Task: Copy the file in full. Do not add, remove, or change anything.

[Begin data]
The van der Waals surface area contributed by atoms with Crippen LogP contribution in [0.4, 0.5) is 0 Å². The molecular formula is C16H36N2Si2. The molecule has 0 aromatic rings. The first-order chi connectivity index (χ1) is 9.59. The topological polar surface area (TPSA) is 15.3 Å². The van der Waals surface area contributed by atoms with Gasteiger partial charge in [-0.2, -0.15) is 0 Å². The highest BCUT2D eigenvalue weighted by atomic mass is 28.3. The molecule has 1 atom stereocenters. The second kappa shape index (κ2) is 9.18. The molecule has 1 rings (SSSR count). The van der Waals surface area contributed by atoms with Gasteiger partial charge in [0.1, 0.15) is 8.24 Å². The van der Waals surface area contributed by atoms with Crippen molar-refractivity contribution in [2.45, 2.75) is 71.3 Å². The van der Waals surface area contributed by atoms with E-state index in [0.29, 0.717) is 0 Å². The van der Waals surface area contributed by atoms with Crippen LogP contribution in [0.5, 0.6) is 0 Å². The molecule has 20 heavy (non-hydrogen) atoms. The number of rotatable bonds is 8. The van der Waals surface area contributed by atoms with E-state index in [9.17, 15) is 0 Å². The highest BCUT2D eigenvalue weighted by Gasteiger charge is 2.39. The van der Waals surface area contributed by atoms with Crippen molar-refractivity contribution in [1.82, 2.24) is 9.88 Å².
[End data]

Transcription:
The van der Waals surface area contributed by atoms with Crippen LogP contribution in [0.4, 0.5) is 0 Å². The molecular formula is C16H36N2Si2. The molecule has 0 aromatic rings. The first-order chi connectivity index (χ1) is 9.59. The topological polar surface area (TPSA) is 15.3 Å². The van der Waals surface area contributed by atoms with Gasteiger partial charge in [-0.2, -0.15) is 0 Å². The highest BCUT2D eigenvalue weighted by atomic mass is 28.3. The molecule has 1 atom stereocenters. The second kappa shape index (κ2) is 9.18. The molecule has 1 rings (SSSR count). The van der Waals surface area contributed by atoms with Gasteiger partial charge in [0.1, 0.15) is 8.24 Å². The van der Waals surface area contributed by atoms with Crippen molar-refractivity contribution in [2.45, 2.75) is 71.3 Å². The van der Waals surface area contributed by atoms with E-state index in [0.29, 0.717) is 0 Å². The van der Waals surface area contributed by atoms with Crippen LogP contribution in [0.5, 0.6) is 0 Å². The molecule has 20 heavy (non-hydrogen) atoms. The number of rotatable bonds is 8. The van der Waals surface area contributed by atoms with E-state index in [9.17, 15) is 0 Å². The highest BCUT2D eigenvalue weighted by Gasteiger charge is 2.39. The van der Waals surface area contributed by atoms with Crippen molar-refractivity contribution in [1.82, 2.24) is 9.88 Å².